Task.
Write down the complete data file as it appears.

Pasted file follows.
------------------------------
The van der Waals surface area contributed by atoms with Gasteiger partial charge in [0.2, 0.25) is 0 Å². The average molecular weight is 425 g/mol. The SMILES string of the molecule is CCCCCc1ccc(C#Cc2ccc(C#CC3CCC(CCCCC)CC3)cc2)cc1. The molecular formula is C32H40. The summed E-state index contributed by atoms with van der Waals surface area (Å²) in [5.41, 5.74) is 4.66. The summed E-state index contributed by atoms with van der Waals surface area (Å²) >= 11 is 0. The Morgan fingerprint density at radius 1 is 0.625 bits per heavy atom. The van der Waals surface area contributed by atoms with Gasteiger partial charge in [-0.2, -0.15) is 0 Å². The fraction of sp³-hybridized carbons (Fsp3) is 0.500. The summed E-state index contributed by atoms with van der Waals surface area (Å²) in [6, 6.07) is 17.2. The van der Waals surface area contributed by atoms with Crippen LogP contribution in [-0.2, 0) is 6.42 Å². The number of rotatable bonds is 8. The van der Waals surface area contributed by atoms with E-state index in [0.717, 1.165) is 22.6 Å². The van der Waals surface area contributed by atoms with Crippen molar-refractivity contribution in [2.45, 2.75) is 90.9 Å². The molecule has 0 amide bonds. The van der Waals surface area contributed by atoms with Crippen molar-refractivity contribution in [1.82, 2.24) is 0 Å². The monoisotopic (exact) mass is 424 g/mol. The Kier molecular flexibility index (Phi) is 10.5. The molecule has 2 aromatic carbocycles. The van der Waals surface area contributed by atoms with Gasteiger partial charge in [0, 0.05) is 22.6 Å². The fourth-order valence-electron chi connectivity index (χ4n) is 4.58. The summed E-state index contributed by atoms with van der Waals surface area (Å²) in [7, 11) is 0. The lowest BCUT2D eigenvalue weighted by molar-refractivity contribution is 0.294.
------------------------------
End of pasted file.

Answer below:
The van der Waals surface area contributed by atoms with Gasteiger partial charge in [0.2, 0.25) is 0 Å². The average molecular weight is 425 g/mol. The SMILES string of the molecule is CCCCCc1ccc(C#Cc2ccc(C#CC3CCC(CCCCC)CC3)cc2)cc1. The molecular formula is C32H40. The summed E-state index contributed by atoms with van der Waals surface area (Å²) in [5.41, 5.74) is 4.66. The summed E-state index contributed by atoms with van der Waals surface area (Å²) >= 11 is 0. The Morgan fingerprint density at radius 1 is 0.625 bits per heavy atom. The van der Waals surface area contributed by atoms with Gasteiger partial charge in [-0.2, -0.15) is 0 Å². The fraction of sp³-hybridized carbons (Fsp3) is 0.500. The summed E-state index contributed by atoms with van der Waals surface area (Å²) in [6, 6.07) is 17.2. The van der Waals surface area contributed by atoms with Crippen LogP contribution in [-0.2, 0) is 6.42 Å². The number of rotatable bonds is 8. The van der Waals surface area contributed by atoms with E-state index in [0.717, 1.165) is 22.6 Å². The van der Waals surface area contributed by atoms with Crippen molar-refractivity contribution in [2.45, 2.75) is 90.9 Å². The molecule has 0 amide bonds. The van der Waals surface area contributed by atoms with Crippen molar-refractivity contribution in [1.82, 2.24) is 0 Å². The monoisotopic (exact) mass is 424 g/mol. The Kier molecular flexibility index (Phi) is 10.5. The molecule has 2 aromatic carbocycles. The van der Waals surface area contributed by atoms with Gasteiger partial charge in [0, 0.05) is 22.6 Å². The fourth-order valence-electron chi connectivity index (χ4n) is 4.58. The summed E-state index contributed by atoms with van der Waals surface area (Å²) in [7, 11) is 0. The lowest BCUT2D eigenvalue weighted by molar-refractivity contribution is 0.294.